The RFID will be used as a key for the system. When your pet is close to the feeder, the RFID will read the value from the tag and will decide whether to supply more food or not. The RFID system uses SPI communication and stores the values from the tags in EEPROM memory. In this case, if the system breaks down (e.g. due to a power supply issue), the information will still be in the memory.
For the RFID, the following libraries must be added:
Figure 13: Wire diagram with RDIF added
Figure 14: Connection between RFID and the rest of the components
We have 2 RFID tags. The red one will be attached to a pet and the blue one, for the sake of testing, will be attached to an outsider (i.e. basically not your pet/something else). The system has 2 functions:
Day: during 8am-8pm the feeder will release food 3 times every 4 hours. The signal that determines food arrival is a sound made by a buzzer that calls your pet to come and eat. When the sound is generated, the pet knows that it’s time for a meal and it will come closer to its bowl (food container). When the tag is near RFID reader, the food will come out.
Night: no sound is made, but if the pet approaches to the RFID after 0am, it will have one-time meal.
Figure 15: Tags assigned shown on serial monitor
Step 5: Adding the motor
We’ll be using servo motor SG90. It has an wide angle for servo (0-180 degrees). Our locking system will be similar to lock controlled by an angle (we will control how much food is released when the “lock” is opened/unlocked).
Here are some important points:
0 degree: “Lock” is totally closed and there will be no food released;
180 degree: “Lock” is totally opened and all the food will be released;
Between 0-180: you can choose how much food you want to release.
Figure 16: Wire diagram for the whole project
Step 6: Building the mechanical part
Before we can talk about the programming of the motor, we need to build support for the feeder. Now is a good time to look into the mechanical part of the feeder. We’ll need the following material:
A metal plate (or a wooden board)- 35×25 cm
A bottle (or plastic container)
2 x pieces of hard material for the food dispenser opening/closing
Fix the bottle on the metal plate With a drill you need to make 4 holes on the metal plate, leaving space for the bowl (this distance depends on how tall your bowl/food container is. After that, you need to attach the bottle upside down with two wires connected to the plate.
Figure 17: Bottle (food dispenser) attached to the metal plate using two wires
The “lock” system can’t stand in the air so we need to fix it with a piece of hard material. This provides a nice opening of the food dispenser. This also needs to be fixed with drills or tape it to the metal plate, so it doesn’t collapse in case you put a lot of food in the dispenser. As you can see in the picture below, the metal part is bent on the outer edge in order to prevent the misalignment of the lock.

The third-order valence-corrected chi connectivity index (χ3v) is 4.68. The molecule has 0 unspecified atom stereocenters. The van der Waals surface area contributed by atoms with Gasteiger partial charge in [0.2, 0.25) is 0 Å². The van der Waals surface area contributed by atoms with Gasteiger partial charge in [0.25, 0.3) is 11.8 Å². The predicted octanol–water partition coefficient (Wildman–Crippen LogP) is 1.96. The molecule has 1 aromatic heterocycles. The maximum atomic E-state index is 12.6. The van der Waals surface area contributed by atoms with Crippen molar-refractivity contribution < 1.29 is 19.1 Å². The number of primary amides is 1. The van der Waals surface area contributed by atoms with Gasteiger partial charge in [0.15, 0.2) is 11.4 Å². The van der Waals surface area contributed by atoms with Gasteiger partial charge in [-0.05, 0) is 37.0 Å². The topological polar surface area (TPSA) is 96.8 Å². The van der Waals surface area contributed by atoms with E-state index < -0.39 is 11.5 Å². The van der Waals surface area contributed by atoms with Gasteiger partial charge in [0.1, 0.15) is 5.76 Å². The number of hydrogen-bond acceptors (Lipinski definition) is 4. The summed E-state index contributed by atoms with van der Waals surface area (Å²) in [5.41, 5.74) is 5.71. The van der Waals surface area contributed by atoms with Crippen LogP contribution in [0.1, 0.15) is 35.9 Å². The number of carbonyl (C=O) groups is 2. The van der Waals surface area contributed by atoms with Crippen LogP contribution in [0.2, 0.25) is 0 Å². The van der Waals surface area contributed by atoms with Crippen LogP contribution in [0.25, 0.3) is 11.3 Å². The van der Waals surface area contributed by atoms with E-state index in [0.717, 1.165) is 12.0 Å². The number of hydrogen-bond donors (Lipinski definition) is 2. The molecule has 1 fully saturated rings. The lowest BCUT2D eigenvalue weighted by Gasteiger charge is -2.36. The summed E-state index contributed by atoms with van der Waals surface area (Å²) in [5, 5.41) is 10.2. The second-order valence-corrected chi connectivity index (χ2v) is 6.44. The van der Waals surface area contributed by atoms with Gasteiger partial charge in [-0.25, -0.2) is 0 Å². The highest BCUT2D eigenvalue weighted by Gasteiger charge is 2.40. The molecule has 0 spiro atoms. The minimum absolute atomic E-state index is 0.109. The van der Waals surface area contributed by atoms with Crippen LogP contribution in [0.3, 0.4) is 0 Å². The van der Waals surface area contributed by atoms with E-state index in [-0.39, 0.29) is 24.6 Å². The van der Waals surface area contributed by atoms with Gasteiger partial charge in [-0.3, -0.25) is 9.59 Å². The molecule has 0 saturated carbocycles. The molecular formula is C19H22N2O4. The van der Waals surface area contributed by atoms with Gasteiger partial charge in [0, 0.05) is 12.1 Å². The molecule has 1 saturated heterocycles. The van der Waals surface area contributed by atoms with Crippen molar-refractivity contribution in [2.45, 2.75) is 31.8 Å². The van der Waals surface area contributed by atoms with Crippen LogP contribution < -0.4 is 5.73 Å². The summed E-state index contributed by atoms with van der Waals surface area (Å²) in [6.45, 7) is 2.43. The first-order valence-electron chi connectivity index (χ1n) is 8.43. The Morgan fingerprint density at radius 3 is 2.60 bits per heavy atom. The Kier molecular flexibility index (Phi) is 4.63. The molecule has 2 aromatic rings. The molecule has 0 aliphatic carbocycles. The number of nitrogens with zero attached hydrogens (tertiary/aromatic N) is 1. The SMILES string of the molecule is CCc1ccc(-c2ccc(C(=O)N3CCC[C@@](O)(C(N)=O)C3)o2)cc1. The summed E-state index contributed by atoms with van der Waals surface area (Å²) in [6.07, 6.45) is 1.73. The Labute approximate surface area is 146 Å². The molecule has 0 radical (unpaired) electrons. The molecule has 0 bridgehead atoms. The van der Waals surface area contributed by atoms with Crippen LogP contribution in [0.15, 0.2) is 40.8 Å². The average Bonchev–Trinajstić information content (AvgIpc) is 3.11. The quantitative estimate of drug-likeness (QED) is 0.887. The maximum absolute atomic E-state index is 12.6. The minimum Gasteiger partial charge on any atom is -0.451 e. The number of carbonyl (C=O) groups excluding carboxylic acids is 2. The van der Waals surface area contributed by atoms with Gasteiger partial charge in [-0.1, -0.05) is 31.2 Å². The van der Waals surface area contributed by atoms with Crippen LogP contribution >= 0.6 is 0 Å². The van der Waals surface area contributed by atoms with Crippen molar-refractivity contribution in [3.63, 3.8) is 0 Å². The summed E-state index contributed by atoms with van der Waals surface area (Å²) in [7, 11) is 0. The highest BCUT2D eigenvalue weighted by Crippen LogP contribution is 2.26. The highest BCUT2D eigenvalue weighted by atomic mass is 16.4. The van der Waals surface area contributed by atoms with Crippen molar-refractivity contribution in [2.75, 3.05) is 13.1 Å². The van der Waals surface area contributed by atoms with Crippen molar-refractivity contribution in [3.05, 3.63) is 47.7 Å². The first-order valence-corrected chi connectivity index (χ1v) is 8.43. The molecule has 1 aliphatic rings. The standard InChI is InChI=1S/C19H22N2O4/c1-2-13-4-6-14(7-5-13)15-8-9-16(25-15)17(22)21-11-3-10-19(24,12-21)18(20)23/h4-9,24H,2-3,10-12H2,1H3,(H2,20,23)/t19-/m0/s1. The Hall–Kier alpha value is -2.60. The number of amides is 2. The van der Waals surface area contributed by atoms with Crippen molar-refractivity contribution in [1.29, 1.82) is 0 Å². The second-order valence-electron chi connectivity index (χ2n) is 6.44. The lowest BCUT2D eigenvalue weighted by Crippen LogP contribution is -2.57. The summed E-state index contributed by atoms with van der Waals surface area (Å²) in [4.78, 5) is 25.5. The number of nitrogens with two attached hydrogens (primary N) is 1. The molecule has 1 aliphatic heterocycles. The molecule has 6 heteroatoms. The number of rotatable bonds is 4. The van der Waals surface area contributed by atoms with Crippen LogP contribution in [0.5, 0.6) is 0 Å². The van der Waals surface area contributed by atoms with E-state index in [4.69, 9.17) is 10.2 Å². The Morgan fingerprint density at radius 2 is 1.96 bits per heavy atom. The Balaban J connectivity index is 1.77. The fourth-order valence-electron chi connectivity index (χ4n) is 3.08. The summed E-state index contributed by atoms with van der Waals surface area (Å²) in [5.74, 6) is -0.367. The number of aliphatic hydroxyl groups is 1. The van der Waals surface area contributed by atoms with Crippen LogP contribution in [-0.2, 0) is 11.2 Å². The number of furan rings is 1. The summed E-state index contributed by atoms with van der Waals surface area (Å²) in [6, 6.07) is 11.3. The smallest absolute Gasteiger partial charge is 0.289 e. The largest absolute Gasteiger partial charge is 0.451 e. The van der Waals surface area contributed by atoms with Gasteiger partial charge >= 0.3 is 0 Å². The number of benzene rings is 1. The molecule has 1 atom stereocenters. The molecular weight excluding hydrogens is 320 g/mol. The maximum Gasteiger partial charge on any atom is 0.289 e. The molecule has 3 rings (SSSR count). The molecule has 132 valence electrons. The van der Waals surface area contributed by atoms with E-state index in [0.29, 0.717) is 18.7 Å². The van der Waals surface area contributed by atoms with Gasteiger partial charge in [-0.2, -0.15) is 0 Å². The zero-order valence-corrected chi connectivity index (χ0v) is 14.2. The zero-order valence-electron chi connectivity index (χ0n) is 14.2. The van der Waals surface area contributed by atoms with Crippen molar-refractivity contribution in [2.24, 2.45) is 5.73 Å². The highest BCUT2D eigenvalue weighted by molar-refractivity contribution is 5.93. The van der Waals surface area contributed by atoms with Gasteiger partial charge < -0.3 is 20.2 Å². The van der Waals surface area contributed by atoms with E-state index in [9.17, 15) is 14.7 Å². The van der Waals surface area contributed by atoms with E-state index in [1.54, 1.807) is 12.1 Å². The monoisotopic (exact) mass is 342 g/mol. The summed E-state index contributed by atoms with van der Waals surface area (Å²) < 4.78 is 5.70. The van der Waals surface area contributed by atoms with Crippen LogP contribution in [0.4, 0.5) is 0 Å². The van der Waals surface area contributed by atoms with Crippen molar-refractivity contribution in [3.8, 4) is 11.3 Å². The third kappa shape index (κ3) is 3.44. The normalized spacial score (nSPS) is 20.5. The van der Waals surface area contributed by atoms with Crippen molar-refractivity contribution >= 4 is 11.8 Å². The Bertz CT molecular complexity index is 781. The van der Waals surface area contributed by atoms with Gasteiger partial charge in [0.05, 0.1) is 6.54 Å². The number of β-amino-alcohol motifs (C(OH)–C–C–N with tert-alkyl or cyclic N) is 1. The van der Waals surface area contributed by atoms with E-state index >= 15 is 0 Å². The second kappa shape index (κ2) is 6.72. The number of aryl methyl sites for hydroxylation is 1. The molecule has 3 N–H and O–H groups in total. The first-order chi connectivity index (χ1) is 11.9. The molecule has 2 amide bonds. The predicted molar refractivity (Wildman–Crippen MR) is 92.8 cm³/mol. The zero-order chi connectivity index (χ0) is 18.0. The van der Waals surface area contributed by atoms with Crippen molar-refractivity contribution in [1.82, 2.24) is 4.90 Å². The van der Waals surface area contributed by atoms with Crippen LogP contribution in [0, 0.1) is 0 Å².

Figure 18: How to position the stand
Placing the servo motor We need to attach the motor to the metal plate. I drilled into the metal plate to securely fasten the servo.Next, we need to connect to servo motor to the mechanical system that opens and closes the lock by sliding the cover. This is done by in the middle of the cover plate (near the outer edge) and connecting it to the motor using wires (Figure 17). You can use any material to do this, really. You just have to make sure the cover opens and closes as it’s supposed to.
Figure 19: Finding the right place to drill a hole to wire to the motor
You’re pretty much done at this point. All you need to do is to fix the feeder wherever you wish, preferably in a safe place where your pet can’t demolish the feeder.
Figure 20: Catching the motor near the stand
For better precision, it’s recommended that you don’t curve wire that connects the food dispenser cover to the motor because otherwise, it can diminish the force of the motor.
This concludes the first portion of this project. This device combines my passion for electronics and programming but also relieves me from having to feed my pet multiple times a day. This represents the perfect balance between a simple project and a practical invention for your home. In the next portion, we will look into advanced user interface where you can control feeding wirelessly…
Tiberia is currently in her final year of electrical engineering at Politehnica University of Bucharest. She is very passionate about designing and developing Smart Home devices that make our everyday lives easier.